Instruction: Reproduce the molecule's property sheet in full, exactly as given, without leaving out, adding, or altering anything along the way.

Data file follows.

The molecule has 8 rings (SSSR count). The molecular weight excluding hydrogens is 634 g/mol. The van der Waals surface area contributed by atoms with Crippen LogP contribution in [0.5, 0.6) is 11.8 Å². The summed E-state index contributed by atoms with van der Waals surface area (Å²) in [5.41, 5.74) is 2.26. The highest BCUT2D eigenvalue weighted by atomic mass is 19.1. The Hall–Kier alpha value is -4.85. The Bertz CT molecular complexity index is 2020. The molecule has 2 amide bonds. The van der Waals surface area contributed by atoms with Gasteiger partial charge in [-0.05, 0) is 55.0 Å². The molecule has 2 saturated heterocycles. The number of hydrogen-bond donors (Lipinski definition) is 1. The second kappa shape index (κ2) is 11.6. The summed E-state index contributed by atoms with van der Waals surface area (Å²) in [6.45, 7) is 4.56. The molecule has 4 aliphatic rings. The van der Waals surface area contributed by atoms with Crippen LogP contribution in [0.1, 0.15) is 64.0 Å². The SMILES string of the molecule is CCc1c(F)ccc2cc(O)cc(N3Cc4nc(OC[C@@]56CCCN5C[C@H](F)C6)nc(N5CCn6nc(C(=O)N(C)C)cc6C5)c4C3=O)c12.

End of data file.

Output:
The molecule has 8 rings (SSSR count). The molecular weight excluding hydrogens is 634 g/mol. The van der Waals surface area contributed by atoms with Crippen LogP contribution in [0.5, 0.6) is 11.8 Å². The summed E-state index contributed by atoms with van der Waals surface area (Å²) in [5.41, 5.74) is 2.26. The highest BCUT2D eigenvalue weighted by atomic mass is 19.1. The Hall–Kier alpha value is -4.85. The Bertz CT molecular complexity index is 2020. The molecule has 2 amide bonds. The van der Waals surface area contributed by atoms with Gasteiger partial charge in [-0.05, 0) is 55.0 Å². The molecule has 2 saturated heterocycles. The number of hydrogen-bond donors (Lipinski definition) is 1. The second kappa shape index (κ2) is 11.6. The summed E-state index contributed by atoms with van der Waals surface area (Å²) in [6.45, 7) is 4.56. The molecule has 4 aliphatic rings. The van der Waals surface area contributed by atoms with Crippen LogP contribution in [0.1, 0.15) is 64.0 Å². The SMILES string of the molecule is CCc1c(F)ccc2cc(O)cc(N3Cc4nc(OC[C@@]56CCCN5C[C@H](F)C6)nc(N5CCn6nc(C(=O)N(C)C)cc6C5)c4C3=O)c12.